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Giovanni Giocondo

Italian architect, antiquary, b. 1445; d. 1525

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Giocondo, FRA GIOVANNI, Italian architect, antiquary, archaeologist, and classical scholar, b. in Verona, c. 1445; d. in Venice (?), c. 1525. He became a Dominican at the age of eighteen and was one of the many of that order who became pioneers of the Renaissance; afterwards, however, he entered the Franciscan Order. Giocondo began his career as a teacher of Latin and Greek in Verona where Scaliger was one of his pupils. The young priest, a learned archaeologist and a superb draughtsman, early visited Rome, sketched its ancient buildings, wrote the story of its great monuments, and completed and explained many defaced inscriptions. He stimulated the revival of classical learning by making collections of ancient MSS., one of which, completed in 1492, he presented to Lorenzo de’ Medici. Giocondo soon returned to his native town where he built bridges and planned fortifications for Treviso, acting as architect, engineer, and even head-builder during the construction. The most beautiful building in Verona and one of the most perfect in all Europe, the Palazzo del Consiglio, the decorations of whose loggia are famous, was designed by Giocondo at the request of Emperor Maximilian, and de Quincey attributes also the church of Santa Maria della Scala to him. Venice then summoned him with other celebrated architects to discuss the protection of the lagoons against the rivers; Giocondos plan of altering the Brentas bed and leading this river to the sea was accepted by the Venetians, and the undertaking was a complete success.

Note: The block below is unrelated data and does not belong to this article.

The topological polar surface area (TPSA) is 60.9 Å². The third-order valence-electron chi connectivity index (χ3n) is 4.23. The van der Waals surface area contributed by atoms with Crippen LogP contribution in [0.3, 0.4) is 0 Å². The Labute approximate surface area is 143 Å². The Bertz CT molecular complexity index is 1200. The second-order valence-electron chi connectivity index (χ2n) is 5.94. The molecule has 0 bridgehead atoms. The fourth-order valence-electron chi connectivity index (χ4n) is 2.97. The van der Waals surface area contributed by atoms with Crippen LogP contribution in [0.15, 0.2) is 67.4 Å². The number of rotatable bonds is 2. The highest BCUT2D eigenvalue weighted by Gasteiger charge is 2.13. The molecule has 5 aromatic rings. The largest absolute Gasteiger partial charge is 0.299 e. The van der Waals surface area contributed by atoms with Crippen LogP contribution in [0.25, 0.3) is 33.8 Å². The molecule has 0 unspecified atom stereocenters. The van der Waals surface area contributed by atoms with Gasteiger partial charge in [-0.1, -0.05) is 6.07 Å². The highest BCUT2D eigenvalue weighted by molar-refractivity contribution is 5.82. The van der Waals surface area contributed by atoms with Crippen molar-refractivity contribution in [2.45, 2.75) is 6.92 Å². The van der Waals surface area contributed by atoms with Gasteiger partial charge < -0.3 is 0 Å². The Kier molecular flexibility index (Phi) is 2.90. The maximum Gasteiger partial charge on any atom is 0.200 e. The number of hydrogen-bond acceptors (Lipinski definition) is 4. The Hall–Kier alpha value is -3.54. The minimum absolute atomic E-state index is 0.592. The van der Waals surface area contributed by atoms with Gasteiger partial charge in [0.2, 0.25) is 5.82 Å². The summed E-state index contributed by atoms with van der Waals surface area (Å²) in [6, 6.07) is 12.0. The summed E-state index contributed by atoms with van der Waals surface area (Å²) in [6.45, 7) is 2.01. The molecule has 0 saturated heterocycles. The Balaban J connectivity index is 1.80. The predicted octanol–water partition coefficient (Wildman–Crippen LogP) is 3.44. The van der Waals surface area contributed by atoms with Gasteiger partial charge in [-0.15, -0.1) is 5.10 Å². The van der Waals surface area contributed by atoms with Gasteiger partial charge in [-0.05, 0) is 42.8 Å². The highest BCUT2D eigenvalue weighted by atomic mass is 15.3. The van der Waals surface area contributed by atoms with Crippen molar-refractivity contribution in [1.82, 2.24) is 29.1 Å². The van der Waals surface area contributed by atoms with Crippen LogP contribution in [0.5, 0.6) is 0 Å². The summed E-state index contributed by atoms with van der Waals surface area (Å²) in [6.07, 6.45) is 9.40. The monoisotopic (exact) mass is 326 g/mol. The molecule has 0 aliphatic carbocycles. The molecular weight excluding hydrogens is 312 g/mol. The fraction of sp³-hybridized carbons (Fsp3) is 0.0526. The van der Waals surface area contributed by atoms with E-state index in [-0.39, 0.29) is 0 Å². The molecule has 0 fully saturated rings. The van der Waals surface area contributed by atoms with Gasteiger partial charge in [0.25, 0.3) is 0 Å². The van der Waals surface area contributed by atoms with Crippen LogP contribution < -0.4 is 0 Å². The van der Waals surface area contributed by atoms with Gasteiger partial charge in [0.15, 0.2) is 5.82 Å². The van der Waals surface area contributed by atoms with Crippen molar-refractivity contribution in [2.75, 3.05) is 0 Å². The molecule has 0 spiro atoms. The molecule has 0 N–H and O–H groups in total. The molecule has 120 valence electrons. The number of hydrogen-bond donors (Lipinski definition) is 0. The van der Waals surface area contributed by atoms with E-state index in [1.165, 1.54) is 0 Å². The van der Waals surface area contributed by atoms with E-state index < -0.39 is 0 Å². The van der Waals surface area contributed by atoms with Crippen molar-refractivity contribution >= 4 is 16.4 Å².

Between 1496 and 1499 Giocondo was invited to France by the king, and made royal architect. There he built two bridges of remarkable beauty, the Pont Notre-Dame and the Petit Pont, and designed the palace of the Chambre des Comptes, the Golden Room of the Parliament, and the Chateau of Gaillon (Normandy), one facade of which has been removed to the Ecole des Beaux Arts to serve as a model for students of architecture. In France Giocondo discovered a manuscript of Pliny the Younger, containing his correspondence with Trajan. He published this in Paris, dedicating the work to Louis XII. Between 1506 and 1508 he returned to Italy, wrote four dissertations on the waters and waterways of Venice and constructed the splendid Fondaco dei Tedeschi (1508), decorated by Titian and Giorgione. When in 1513 the Rialto and its environs were burned, Giocondo was one who presented plans for a new bridge and surrounding structures, but he left Venice for Rome when the designs of a rival (Michelangelo?) were chosen by the republic for which he had done such monumental work. The Vatican welcomed him (1514) and on Bramante’s death he superintended (with Raphael and San Gallo) the erection of St. Peter’s; but it was Fra Giocondo alone who improved and strengthened the foundations of the great basilica and the piers inadequately supporting its dome.

Two Italian editions of Pliny’s “Epistles” were published by Giocondo, one printed in Bologna (1498) and one from the press of Aldus Manutius (1508). He edited Caesar’s “Commentaries” and made the first design (drawing) of Caesar’s bridge across the Rhine. He was among the first to produce a correct edition of Vitruvius, printed at Venice in 1511, illustrated with figures and dedicated to Pope Julius II; and published the works of Julius Obsequens, Aurelius Victor, and Cato’s “De re rustic’ a”. In addition to his classical and mathematical knowledge he was a master of scholastic theology. His last work was, probably, the rebuilding of the bridge of Verona (1521), for in a letter to Giuliano de’ Medici, in 1513, Giocondo then called himself “an old man”.



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